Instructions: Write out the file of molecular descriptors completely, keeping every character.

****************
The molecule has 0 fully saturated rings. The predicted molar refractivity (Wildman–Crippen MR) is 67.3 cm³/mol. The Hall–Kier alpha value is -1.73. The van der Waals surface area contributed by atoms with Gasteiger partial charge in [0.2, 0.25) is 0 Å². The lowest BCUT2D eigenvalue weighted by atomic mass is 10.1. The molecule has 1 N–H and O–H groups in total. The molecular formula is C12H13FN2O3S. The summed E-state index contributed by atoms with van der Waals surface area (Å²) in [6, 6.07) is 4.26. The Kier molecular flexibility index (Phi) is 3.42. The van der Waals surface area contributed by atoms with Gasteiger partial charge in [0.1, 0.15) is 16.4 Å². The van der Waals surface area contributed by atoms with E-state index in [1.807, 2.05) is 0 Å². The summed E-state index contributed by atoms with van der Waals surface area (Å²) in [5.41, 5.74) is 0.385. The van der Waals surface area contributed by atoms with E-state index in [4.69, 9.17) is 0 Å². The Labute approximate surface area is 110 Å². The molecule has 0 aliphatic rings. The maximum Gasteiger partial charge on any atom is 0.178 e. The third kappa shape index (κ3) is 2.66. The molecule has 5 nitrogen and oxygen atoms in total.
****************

The molecule has 0 fully saturated rings. The predicted molar refractivity (Wildman–Crippen MR) is 67.3 cm³/mol. The Hall–Kier alpha value is -1.73. The van der Waals surface area contributed by atoms with Gasteiger partial charge in [0.2, 0.25) is 0 Å². The lowest BCUT2D eigenvalue weighted by atomic mass is 10.1. The molecule has 1 N–H and O–H groups in total. The molecular formula is C12H13FN2O3S. The summed E-state index contributed by atoms with van der Waals surface area (Å²) in [6, 6.07) is 4.26. The Kier molecular flexibility index (Phi) is 3.42. The van der Waals surface area contributed by atoms with Gasteiger partial charge in [0.1, 0.15) is 16.4 Å². The van der Waals surface area contributed by atoms with E-state index in [1.807, 2.05) is 0 Å². The summed E-state index contributed by atoms with van der Waals surface area (Å²) in [5.41, 5.74) is 0.385. The van der Waals surface area contributed by atoms with E-state index in [4.69, 9.17) is 0 Å². The Labute approximate surface area is 110 Å². The molecule has 0 aliphatic rings. The maximum Gasteiger partial charge on any atom is 0.178 e. The third kappa shape index (κ3) is 2.66. The molecule has 5 nitrogen and oxygen atoms in total.